Artist Interview: Shadley Peterson

Shadley Peterson is a South African electronic, vaporfunk, and tech artist active on Keats Collective, Winter Club Records, and a score of other labels in local and Internet scenes. A few months ago, we featured Peterson’s track “Daddy’s New Car” as a part of the Winter Club Records Vol. 2 compilation album, from which our interview stemmed! Here, we discuss Psy-Trance music in South Africa, recording equipment used in vaporfunk production, and how memories are tied to music.

 


S: What inspired you to write vaporfunk?

P: I have always been fascinated with the sound of the 70s, 80s, and 90s. My uncle would always play the Stylistics and Earth Wind & Fire first thing every morning. I’m also a big Michael Franks fan. SAINT PEPSI would be the first artist that directly inspired me to dive into a more nostalgic frame of mind when writing music

 

S: As a South African producer, what unique events have you experienced?

P: The Psychedelic scene in SA is quite big. My best friends are Psy-Trance producers and DJs. We have hosted events at the top of Signal Hill on Table Mountain in Cape Town. We also have the Long Street festival which is loaded with EDM artists all night once a year.

 

S: Psy-trance in South Africa? That’s awesome! What albums/artists should people check out if they’re interested?

P: You should definitely check out my mates Zezia and Final Flash!

 

S: Which projects are you busy working on?

P: I am currently working on a Pop EP with a vocalist in London for commercial release. I am also working on more vaporfunk but I’m also exploring G-funk and a cross-genre leaning to a 90s RnB feel.

 

S: Can you talk to us briefly about your earlier work?

P: My earliest work was inspired by techno and electro. While studying at SAE Institute I released an EP called The Superhero on Red Bull in 2011. This was the first time I had a more hip-hop/trap feel to my music.

 

S: What is the state of Vaporwave in South Africa?

P: Vaporwave in South Africa is still quite underground. Most people on the street hardly know it exists I think that the only way its gaining recognition is within the deep house community. Opening DJs usually find themselves getting some Keats Collective stuff to play out early.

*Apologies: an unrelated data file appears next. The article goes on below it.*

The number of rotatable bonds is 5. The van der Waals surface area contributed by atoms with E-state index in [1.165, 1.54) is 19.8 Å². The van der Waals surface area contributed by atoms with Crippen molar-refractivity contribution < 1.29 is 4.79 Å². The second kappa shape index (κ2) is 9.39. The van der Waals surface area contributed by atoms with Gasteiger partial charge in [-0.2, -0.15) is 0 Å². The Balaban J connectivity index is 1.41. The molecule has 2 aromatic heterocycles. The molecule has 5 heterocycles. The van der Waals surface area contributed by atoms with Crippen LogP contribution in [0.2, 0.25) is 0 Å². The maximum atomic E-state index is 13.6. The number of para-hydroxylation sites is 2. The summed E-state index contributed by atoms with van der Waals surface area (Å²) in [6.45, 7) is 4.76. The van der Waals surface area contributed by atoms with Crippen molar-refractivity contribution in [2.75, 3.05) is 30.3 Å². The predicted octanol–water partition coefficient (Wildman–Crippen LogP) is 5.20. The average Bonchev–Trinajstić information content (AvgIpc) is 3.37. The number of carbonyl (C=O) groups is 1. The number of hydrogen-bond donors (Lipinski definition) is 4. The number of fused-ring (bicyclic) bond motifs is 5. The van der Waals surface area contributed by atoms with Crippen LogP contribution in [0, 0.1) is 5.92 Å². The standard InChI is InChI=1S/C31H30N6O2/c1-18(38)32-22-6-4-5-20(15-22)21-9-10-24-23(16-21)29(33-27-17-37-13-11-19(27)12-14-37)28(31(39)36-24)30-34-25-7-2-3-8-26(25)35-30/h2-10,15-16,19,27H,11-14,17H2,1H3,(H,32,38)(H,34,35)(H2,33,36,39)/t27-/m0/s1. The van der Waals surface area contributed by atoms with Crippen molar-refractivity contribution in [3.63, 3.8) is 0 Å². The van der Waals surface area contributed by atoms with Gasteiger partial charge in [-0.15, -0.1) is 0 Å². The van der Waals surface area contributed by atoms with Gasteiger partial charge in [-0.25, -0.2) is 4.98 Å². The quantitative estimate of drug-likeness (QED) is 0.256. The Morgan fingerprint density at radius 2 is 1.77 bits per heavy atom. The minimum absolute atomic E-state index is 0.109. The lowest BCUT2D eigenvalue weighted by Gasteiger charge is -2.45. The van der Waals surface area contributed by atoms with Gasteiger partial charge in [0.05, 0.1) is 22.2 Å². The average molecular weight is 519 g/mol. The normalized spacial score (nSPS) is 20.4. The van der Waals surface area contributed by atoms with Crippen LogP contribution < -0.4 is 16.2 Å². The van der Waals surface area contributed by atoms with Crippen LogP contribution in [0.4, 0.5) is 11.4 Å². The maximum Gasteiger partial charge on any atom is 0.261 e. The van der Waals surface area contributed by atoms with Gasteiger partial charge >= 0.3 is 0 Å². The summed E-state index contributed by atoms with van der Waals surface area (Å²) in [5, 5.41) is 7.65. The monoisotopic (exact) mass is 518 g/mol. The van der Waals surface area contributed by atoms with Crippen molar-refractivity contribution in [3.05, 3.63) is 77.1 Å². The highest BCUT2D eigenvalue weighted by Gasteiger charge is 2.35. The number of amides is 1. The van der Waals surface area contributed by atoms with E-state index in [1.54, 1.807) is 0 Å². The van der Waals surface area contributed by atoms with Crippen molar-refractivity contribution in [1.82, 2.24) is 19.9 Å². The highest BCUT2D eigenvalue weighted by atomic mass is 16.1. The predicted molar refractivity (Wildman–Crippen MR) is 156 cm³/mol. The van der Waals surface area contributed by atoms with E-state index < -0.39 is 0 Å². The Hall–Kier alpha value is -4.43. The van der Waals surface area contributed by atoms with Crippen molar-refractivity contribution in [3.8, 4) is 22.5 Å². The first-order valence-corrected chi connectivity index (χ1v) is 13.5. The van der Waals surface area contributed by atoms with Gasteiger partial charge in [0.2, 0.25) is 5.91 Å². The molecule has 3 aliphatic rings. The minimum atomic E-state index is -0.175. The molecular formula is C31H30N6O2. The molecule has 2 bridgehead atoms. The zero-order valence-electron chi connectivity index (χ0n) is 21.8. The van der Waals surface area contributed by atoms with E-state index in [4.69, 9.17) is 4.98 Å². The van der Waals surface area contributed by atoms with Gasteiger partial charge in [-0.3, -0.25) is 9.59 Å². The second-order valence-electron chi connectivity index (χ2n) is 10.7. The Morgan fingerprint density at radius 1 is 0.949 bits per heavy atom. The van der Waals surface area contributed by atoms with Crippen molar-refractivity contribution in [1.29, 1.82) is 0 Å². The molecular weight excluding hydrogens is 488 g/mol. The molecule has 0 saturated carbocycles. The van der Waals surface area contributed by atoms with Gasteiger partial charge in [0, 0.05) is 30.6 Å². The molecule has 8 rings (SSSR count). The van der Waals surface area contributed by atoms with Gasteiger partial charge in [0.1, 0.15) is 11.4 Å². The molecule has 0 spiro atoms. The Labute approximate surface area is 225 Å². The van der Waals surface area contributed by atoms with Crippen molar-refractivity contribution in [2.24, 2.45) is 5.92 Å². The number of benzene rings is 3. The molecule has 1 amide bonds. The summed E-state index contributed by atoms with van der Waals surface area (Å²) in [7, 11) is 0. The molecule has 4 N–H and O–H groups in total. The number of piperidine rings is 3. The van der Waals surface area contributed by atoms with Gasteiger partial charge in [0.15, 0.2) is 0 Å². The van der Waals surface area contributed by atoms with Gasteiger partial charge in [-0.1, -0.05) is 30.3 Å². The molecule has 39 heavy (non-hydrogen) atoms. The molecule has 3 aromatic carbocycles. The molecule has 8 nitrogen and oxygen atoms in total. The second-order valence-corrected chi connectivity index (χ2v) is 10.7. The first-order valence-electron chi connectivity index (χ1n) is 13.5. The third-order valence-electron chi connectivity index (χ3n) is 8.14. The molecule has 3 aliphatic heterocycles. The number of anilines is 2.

S: How do you think the genre is progressing in 2016?

P: I think it has so much room for interpretation that everyone has their own take on it and its a good thing. The cross genres are getting very interesting and despite the number of artists now getting involved with vapor I think the standard of quality is getting better. I personally enjoy more traditional/authentic sounding productions containing all the magic I miss from my childhood. A good example would be “Vanilla” on Keats Collective Vol 6.

 

S: Which labels and artists do you follow?

P: On Keats Collective: Vanilla, and Saint Pepsi. On Winter Club Records: Beerlover

 

S: What was the inspiration behind “Daddy’s New Car”? What about other tracks that you write?

P: I remember my dad coming home in a new Toyota Twincam in 1994 and as a kid I was mesmerized by it. I interpreted the nostalgia I feel about that day into “Daddy’s New Car”

 

S: Which of those albums to which you listened with your uncle particularly interested or inspired you? A lot of my memories with music and arts are tied to family and friends as well.

P: The Stylistics – “We Should Be Lovers”
Quincy Jones – “What Good Is a Song”
Michael Franks –  Blue Pacific

 

S: What’s an example of a track that’s tied to a particular life experience or memory?

P: These tracks and albums are heavily tied to my memories:
Jamiroquai – “You Give Me Something”
Daft Punk – Discovery
Mauro Picotto – The Others
Lisa Lashes – “What Can You Do for Me”

 

S: Any other genres, scenes, styles of art, or other events/ideas that inspire you?

P: I love hip-hop and RnB (big Mac Miller fan). I also enjoy a good BBQ 🙂 An art as good as any other.

 

S: What recommendations do you have for those who are interested in exploring future funk? What about those who are interested in making their own?

P: I would recommend loads of research into music of the past three decades to update your music library and think back to the moments you miss most in your life. I started writing vaporfunk because it helps me get closer to the moments I miss in my life. That’s what makes it special for me, and I can only assume that most vapor enthusiasts feel the same. The key to the genre is heart making sure you don’t lose that feeling in your tracks.

 

S: What plug-ins and such do you use in your set-up?

P: I recently purchased an 8core Mac pro as i have been without a production workstation for the past three months as my original setup was unfortunately stolen. As always, I’m using my Focusrite saffire 56 interface my sampling and monitoring and the 1992 SPL Vitalizer for quality restoration and finishing touches. (I guess this would some of my nuances 🙂 )

Some favored plugins:

  • Dada Life Sausage Fattener
  • Fab Filter Bundle
  • Xfer Serum
  • Arturia Jupiter 8

I also used a sample pack for some future funk, which you can download here for free.

 

S: Which of the “cross genres” of vaporwave do you find most
appealing and/or interesting to explore?

P: Most definitely like the funkier side of vapor and even the genres leaning more to house music such as “Hidden Crush” by Flamingosis & Tendencies. I’m not personally involved with the more housy vibe. But I do listen to it 🙂 Also! Check out HIPSTERDISCOBLOG and NOSKOOLBLOG. I’m sure you will enjoy the playlists 🙂 More to come in the next few days.

 

Check out some of Shadley’s tunes on his Soundcloud below:


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